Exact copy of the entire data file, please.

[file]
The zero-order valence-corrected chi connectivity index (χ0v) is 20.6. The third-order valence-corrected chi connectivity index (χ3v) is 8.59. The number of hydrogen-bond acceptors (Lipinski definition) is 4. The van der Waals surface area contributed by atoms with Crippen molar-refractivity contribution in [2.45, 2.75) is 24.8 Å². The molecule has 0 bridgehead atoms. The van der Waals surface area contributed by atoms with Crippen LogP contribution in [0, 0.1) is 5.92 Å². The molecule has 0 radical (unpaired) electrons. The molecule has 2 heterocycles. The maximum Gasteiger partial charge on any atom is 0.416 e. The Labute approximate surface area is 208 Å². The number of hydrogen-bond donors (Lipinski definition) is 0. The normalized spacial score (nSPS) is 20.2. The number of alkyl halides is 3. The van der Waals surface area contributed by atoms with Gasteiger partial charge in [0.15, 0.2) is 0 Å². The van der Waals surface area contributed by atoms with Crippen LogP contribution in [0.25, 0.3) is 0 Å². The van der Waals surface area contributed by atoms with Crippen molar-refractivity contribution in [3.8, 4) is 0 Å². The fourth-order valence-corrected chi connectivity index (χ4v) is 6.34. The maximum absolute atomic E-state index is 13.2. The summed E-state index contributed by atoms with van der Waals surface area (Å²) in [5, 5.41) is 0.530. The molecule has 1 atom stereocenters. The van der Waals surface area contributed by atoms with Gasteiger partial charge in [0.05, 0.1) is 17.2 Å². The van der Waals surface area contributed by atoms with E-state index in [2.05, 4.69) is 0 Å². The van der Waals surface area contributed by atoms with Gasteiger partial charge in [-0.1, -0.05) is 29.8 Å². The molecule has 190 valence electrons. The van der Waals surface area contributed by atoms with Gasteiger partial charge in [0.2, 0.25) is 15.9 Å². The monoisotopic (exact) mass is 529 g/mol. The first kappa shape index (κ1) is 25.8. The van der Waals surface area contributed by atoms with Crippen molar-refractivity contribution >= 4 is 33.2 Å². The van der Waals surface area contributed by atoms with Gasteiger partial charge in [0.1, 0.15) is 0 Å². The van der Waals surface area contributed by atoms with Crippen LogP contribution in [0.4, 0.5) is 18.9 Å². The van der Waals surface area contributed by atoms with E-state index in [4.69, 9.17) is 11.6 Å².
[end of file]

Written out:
The zero-order valence-corrected chi connectivity index (χ0v) is 20.6. The third-order valence-corrected chi connectivity index (χ3v) is 8.59. The number of hydrogen-bond acceptors (Lipinski definition) is 4. The van der Waals surface area contributed by atoms with Crippen molar-refractivity contribution in [2.45, 2.75) is 24.8 Å². The molecule has 0 bridgehead atoms. The van der Waals surface area contributed by atoms with Crippen LogP contribution in [0, 0.1) is 5.92 Å². The molecule has 0 radical (unpaired) electrons. The molecule has 2 heterocycles. The maximum Gasteiger partial charge on any atom is 0.416 e. The Labute approximate surface area is 208 Å². The number of hydrogen-bond donors (Lipinski definition) is 0. The normalized spacial score (nSPS) is 20.2. The number of alkyl halides is 3. The van der Waals surface area contributed by atoms with Gasteiger partial charge in [0.15, 0.2) is 0 Å². The van der Waals surface area contributed by atoms with Crippen LogP contribution in [0.25, 0.3) is 0 Å². The van der Waals surface area contributed by atoms with Crippen molar-refractivity contribution in [3.8, 4) is 0 Å². The fourth-order valence-corrected chi connectivity index (χ4v) is 6.34. The maximum absolute atomic E-state index is 13.2. The summed E-state index contributed by atoms with van der Waals surface area (Å²) in [5, 5.41) is 0.530. The molecule has 1 atom stereocenters. The van der Waals surface area contributed by atoms with Gasteiger partial charge in [0.05, 0.1) is 17.2 Å². The van der Waals surface area contributed by atoms with E-state index in [2.05, 4.69) is 0 Å². The van der Waals surface area contributed by atoms with Gasteiger partial charge in [-0.1, -0.05) is 29.8 Å². The molecule has 190 valence electrons. The van der Waals surface area contributed by atoms with Gasteiger partial charge in [0.2, 0.25) is 15.9 Å². The monoisotopic (exact) mass is 529 g/mol. The first kappa shape index (κ1) is 25.8. The van der Waals surface area contributed by atoms with Crippen molar-refractivity contribution >= 4 is 33.2 Å². The van der Waals surface area contributed by atoms with Gasteiger partial charge in [0.1, 0.15) is 0 Å². The van der Waals surface area contributed by atoms with Crippen LogP contribution in [0.4, 0.5) is 18.9 Å². The van der Waals surface area contributed by atoms with E-state index in [4.69, 9.17) is 11.6 Å².